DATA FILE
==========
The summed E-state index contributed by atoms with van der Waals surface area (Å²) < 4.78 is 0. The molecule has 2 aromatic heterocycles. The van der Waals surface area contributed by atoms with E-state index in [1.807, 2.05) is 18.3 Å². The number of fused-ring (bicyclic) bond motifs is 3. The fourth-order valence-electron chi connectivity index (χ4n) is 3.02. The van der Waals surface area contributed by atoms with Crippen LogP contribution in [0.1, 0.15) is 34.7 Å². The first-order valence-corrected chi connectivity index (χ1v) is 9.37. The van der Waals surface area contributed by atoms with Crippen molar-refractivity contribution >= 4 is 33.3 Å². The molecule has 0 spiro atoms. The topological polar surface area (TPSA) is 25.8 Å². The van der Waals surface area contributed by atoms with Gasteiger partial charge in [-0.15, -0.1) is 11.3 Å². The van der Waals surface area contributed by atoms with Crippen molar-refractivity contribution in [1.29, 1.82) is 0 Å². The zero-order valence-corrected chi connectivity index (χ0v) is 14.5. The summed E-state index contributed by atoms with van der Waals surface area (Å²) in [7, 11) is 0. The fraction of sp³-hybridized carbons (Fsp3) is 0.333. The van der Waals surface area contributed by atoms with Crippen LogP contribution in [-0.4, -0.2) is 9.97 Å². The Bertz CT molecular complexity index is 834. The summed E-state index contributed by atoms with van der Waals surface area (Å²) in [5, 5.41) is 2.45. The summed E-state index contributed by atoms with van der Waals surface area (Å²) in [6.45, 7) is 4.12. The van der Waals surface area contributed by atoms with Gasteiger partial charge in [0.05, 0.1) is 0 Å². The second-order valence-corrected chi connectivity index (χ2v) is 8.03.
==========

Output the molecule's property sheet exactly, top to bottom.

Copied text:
The summed E-state index contributed by atoms with van der Waals surface area (Å²) < 4.78 is 0. The molecule has 2 aromatic heterocycles. The van der Waals surface area contributed by atoms with E-state index in [1.807, 2.05) is 18.3 Å². The number of fused-ring (bicyclic) bond motifs is 3. The fourth-order valence-electron chi connectivity index (χ4n) is 3.02. The van der Waals surface area contributed by atoms with Crippen LogP contribution in [0.1, 0.15) is 34.7 Å². The first-order valence-corrected chi connectivity index (χ1v) is 9.37. The van der Waals surface area contributed by atoms with Crippen molar-refractivity contribution >= 4 is 33.3 Å². The molecule has 0 spiro atoms. The topological polar surface area (TPSA) is 25.8 Å². The van der Waals surface area contributed by atoms with Gasteiger partial charge in [-0.15, -0.1) is 11.3 Å². The van der Waals surface area contributed by atoms with Crippen molar-refractivity contribution in [1.29, 1.82) is 0 Å². The zero-order valence-corrected chi connectivity index (χ0v) is 14.5. The summed E-state index contributed by atoms with van der Waals surface area (Å²) in [7, 11) is 0. The fraction of sp³-hybridized carbons (Fsp3) is 0.333. The van der Waals surface area contributed by atoms with Crippen LogP contribution in [-0.4, -0.2) is 9.97 Å². The Bertz CT molecular complexity index is 834. The summed E-state index contributed by atoms with van der Waals surface area (Å²) in [5, 5.41) is 2.45. The summed E-state index contributed by atoms with van der Waals surface area (Å²) in [6.45, 7) is 4.12. The van der Waals surface area contributed by atoms with Gasteiger partial charge in [0.05, 0.1) is 0 Å². The second-order valence-corrected chi connectivity index (χ2v) is 8.03.